Practical Rook Endgames

Rook Endgame is the most common type of Endgame and one of the more complex one. There are many nuances – activity of the rook, king’s position, pawn structure that can easily distort what seems to be a clear picture. 

Today, I’d like to show an example from the very recent game that my student has played at the HB Global Chess Challenge.

It is in the Q&A format. Take it seriously and see if you can find the right answers.

Z.D – J.G

HB Global Chess Challenge (7), 21.05.2005

 Black to move

 How would you evaluate this position? What would you play? Spend 5-15 minutes.

STOP!! Answer is below!
White has extra pawn, Black has better pawn structure – just count the “pawn islands”. Black has 2 and White has 4. The position is dynamically equal. 

Black’s strategy should be trying to start harassing White’s weaknesses ASAP. Otherwise, White could bring his K towards the center to help with the defense. Also, Black should consider getting his King to e7. White’s strategy is consolidating defense of weak pawns, getting K towards the center and trading both rooks. Another important idea for White is to trade some of his weak pawns. 

Move-candidates – two moves to consider. One seems to lead to draw almost immediately - 24...Rxd4 25.exd4 Rd8 26.Rd1 Rc8 27.Rc1 Rd8 28. Rd1 Draw. White can only get in trouble if he tries 28.c5 as Black can win the pawn d4 and then come back with the rook, stop pawn c, bring the K and win it. 

Another idea is to try for more than Draw and play 24…Rc8, hoping for the following line: 25.Rc1 Rc7 (defending 7th rank from Rd7) 26.Kg2 R8c8 and 27... b5. But after 27.a4, White can defend the pawns and is not at risk at all. He could also try some other moves earlier – like 25.Rd7 – utilizing strategy of trading weak pawns (c4 for a7 or b6)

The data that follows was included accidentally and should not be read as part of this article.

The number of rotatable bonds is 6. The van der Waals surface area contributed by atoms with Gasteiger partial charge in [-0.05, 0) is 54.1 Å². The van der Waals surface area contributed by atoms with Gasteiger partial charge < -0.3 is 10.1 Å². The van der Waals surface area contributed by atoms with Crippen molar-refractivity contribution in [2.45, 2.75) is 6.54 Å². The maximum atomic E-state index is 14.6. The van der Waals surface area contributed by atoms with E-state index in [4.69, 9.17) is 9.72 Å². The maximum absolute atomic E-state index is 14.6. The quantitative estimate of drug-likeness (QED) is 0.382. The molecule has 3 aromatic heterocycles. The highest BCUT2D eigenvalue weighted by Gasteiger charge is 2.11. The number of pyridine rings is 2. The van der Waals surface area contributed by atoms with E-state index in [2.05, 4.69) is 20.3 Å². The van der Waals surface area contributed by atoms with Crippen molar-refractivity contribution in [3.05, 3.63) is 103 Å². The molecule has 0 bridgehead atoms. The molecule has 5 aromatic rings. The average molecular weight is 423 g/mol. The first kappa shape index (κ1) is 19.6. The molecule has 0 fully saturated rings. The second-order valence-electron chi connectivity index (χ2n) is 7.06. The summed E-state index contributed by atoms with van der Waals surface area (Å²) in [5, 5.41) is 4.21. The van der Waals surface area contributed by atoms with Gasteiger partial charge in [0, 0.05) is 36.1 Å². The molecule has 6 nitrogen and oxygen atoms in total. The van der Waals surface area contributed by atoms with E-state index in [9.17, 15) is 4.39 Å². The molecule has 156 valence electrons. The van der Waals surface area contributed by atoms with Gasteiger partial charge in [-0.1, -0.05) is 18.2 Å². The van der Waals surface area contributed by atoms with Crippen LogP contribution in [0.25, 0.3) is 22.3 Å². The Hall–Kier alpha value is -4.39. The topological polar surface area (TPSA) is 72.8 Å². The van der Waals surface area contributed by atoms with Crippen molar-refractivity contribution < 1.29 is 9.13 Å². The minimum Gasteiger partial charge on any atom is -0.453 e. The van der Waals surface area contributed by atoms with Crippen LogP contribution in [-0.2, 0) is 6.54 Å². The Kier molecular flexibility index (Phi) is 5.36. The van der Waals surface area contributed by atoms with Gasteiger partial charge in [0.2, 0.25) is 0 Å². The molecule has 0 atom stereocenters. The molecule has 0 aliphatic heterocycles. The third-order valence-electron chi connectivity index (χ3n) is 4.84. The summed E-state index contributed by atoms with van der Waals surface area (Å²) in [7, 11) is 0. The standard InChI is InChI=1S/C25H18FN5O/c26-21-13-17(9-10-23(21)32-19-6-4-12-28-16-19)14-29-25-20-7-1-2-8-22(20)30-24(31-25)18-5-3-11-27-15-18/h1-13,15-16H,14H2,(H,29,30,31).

Correct answer: Position is Equal/Draw. Best move – 24…Rxd4. 


In the game – Black didn’t take on d4 and proceeded with Rc8 plan. Eventually, the game arrived to the following position. 

Black to Move

How do you evaluate position now? What is the best move? Spend 5-15 minutes.
STOP!! Answer is below!

Well, White managed to consolidate and clearly is not at risk. Black should play carefully and Draw is the likely outcome.
White’s strategy is not obvious. He can try to win Pawn b5, but it is not likely. He can try bringing K to Q-side, but it is dangerous – K-side Pawns will start falling like ripe apples. Advancing pawns e and f also doesn’t look promising. 

Black’s strategy – well, since he is defending, he should be more reactive than active. Since we can’t identify White’s strategy, it is better to sit tight and prepare for whatever White will choose.


Move-candidates – aggressive moves are wrong and penalized.32…Ra4?? 33. Rxa4 bxa 34.e4 and having an extra pawn in the endgame, White should win without any trouble. 32. …b4?? 33. Ra4 and White manages to win the b-pawn without losing his a-pawn. “Normal” 32…Kf6 - advancing the King, is OK, but not the best as Black K can’t advance any further. Partial credit. 
I like to improve Black Rook. After 32…Rc2 Black is tying White K to the pawn f2 and also can shift it to a2 or b2. 

Correct answer: White has small advantage, but Draw is likely. Best move – 32…Rc2. 


The game continues - 32…Kf6 33.Ra4 


Black to Move

How do you evaluate position now? What is the best move? Spend 5-15 minutes.

STOP!! Answer is below!

Here evaluation should be secondary to the move as Black has to address the threat 34.Rxb5. If he looses the pawn, the Draw will be difficult to obtain.
Once again, bad moves are 33….Ra4 34.Rxa4; 33…b4 34.Ra4. Also, bad is 33…Rc5 34.a4. The only move is 33…Rc3, however, it is sufficient to save the pawn and maintain the excellent drawing chances. 

Correct answer: White has small advantage, but Draw is likely. Best move – 33…Rc3.

Rate yourself – 5 points for correct evaluation and 5 points for correct move; 2 points for partial credit; bad moves - 1 point penalty. 

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Copyrighted @ 2005 Igor Khmelnitsky

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